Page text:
Every employer must implement a sexual harassment prevention policy that shall: (i) prohibit sexual harassment consistent with guidance issued by the New York State Department of Labor in consultation with the Division of Human Rights and provide examples of prohibited conduct that would constitute unlawful sexual harassment; (ii) include, but not be limited to, information concerning the Federal and State statutory provisions concerning sexual harassment and remedies available to victims of sexual harassment and a statement that there may be applicable local laws; (iii) include a standard complaint form; (iv) include a procedure for the timely and confidential investigation of complaints and ensure due process for all parties; (v) inform employees of their rights of redress and all available forums for adjudicating sexual harassment complaints administratively and judicially; (vi) clearly state that sexual harassment is considered a form of employee misconduct and that sanctions will be enforced against individuals engaging in sexual harassment and against supervisory and managerial personnel who knowingly allow such behavior to continue; and (vii) clearly state that retaliation against individuals who complain of sexual harassment or who testify or assist in any proceeding under the law is unlawful.
As mandated in New York State Labor Law 201-G, such sexual harassment prevention training program shall be interactive and include: (i) an explanation of sexual harassment consistent with guidance issued by the Department of Labor in consultation with the Division of Human Rights; (ii) examples of conduct that would constitute unlawful sexual harassment; (iii) information concerning the Federal and State statutory provisions concerning sexual harassment and remedies available to victims of sexual harassment; and (iv) information concerning employees' rights of redress and all available forums for adjudicating complaints.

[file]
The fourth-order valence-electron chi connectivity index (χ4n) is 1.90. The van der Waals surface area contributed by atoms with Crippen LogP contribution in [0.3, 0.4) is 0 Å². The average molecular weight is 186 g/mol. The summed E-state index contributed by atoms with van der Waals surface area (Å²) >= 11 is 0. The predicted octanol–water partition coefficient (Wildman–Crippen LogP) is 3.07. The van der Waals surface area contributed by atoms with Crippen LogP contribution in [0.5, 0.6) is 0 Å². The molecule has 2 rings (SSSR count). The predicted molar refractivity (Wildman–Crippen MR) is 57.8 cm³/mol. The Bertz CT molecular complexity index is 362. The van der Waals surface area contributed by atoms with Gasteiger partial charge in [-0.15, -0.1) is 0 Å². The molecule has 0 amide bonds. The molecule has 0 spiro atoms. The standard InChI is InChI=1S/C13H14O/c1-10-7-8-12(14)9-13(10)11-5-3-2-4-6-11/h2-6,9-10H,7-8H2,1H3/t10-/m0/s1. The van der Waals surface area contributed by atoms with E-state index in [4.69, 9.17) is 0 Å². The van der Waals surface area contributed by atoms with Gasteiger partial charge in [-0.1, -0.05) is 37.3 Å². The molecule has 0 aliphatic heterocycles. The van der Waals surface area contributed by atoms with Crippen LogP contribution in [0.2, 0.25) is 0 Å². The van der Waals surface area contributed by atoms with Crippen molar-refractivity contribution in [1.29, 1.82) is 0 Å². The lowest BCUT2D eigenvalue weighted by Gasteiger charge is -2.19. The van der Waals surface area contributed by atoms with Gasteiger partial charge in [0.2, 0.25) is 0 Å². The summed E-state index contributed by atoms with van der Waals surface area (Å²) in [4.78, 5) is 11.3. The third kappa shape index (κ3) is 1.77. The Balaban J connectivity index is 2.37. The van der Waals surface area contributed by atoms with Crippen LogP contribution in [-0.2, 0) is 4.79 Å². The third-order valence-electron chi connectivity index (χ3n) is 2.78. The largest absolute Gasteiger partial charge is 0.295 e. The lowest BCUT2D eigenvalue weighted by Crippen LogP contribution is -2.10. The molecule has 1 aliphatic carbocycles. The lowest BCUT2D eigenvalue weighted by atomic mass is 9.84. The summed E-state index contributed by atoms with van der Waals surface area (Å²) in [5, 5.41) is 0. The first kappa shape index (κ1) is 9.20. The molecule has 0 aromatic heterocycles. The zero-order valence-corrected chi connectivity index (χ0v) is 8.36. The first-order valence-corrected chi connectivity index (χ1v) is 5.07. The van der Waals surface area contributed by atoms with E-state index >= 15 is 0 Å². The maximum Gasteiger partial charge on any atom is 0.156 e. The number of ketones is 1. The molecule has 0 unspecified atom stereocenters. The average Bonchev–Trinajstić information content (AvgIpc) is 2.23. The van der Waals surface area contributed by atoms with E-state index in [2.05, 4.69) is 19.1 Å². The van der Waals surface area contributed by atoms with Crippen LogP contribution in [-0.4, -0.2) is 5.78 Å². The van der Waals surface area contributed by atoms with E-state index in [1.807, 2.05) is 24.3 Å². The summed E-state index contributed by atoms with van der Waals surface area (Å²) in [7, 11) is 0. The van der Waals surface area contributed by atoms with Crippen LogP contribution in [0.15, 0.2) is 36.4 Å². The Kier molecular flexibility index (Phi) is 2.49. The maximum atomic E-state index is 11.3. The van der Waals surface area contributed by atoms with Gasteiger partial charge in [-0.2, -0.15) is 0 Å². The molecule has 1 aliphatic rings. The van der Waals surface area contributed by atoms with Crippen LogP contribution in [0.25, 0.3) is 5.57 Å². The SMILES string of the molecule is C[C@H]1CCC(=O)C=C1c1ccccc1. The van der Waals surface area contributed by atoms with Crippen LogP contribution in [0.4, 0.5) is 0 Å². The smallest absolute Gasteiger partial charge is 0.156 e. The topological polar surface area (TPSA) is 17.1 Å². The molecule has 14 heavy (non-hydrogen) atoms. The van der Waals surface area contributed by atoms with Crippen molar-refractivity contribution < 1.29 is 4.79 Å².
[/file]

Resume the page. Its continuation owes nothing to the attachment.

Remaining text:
New York State has mandated that every employer must provide a sexual harassment prevention training program for all employees pursuant to the law or establish a training program for employees to prevent sexual harassment that equals or exceeds the minimum standards provided by New York State.
The new provisions of the law require that sexual harassment prevention training shall be provided to all employees at least once per year and must address conduct by supervisors and any additional responsibilities for such supervisors.